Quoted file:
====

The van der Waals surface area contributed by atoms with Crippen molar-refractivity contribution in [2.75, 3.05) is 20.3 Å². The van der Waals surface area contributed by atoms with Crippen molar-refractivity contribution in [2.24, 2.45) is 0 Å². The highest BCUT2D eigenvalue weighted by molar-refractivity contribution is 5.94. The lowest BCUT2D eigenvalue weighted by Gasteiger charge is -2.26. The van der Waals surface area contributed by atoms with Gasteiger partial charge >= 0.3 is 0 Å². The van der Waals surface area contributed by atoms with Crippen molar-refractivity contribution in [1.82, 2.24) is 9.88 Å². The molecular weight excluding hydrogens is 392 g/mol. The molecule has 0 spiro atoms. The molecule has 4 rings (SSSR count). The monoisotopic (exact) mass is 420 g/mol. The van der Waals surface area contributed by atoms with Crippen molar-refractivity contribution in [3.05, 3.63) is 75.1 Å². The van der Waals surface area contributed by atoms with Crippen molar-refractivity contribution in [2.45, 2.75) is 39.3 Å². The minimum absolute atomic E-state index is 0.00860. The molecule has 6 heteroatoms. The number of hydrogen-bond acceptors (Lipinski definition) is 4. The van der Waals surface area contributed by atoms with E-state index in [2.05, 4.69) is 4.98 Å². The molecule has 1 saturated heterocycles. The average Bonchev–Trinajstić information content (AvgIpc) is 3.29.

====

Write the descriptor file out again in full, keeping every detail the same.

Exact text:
The van der Waals surface area contributed by atoms with Crippen molar-refractivity contribution in [2.75, 3.05) is 20.3 Å². The van der Waals surface area contributed by atoms with Crippen molar-refractivity contribution in [2.24, 2.45) is 0 Å². The highest BCUT2D eigenvalue weighted by molar-refractivity contribution is 5.94. The lowest BCUT2D eigenvalue weighted by Gasteiger charge is -2.26. The van der Waals surface area contributed by atoms with Gasteiger partial charge >= 0.3 is 0 Å². The van der Waals surface area contributed by atoms with Crippen molar-refractivity contribution in [1.82, 2.24) is 9.88 Å². The molecular weight excluding hydrogens is 392 g/mol. The molecule has 0 spiro atoms. The molecule has 4 rings (SSSR count). The monoisotopic (exact) mass is 420 g/mol. The van der Waals surface area contributed by atoms with Crippen molar-refractivity contribution in [3.05, 3.63) is 75.1 Å². The van der Waals surface area contributed by atoms with Crippen molar-refractivity contribution in [2.45, 2.75) is 39.3 Å². The minimum absolute atomic E-state index is 0.00860. The molecule has 6 heteroatoms. The number of hydrogen-bond acceptors (Lipinski definition) is 4. The van der Waals surface area contributed by atoms with E-state index in [2.05, 4.69) is 4.98 Å². The molecule has 1 saturated heterocycles. The average Bonchev–Trinajstić information content (AvgIpc) is 3.29.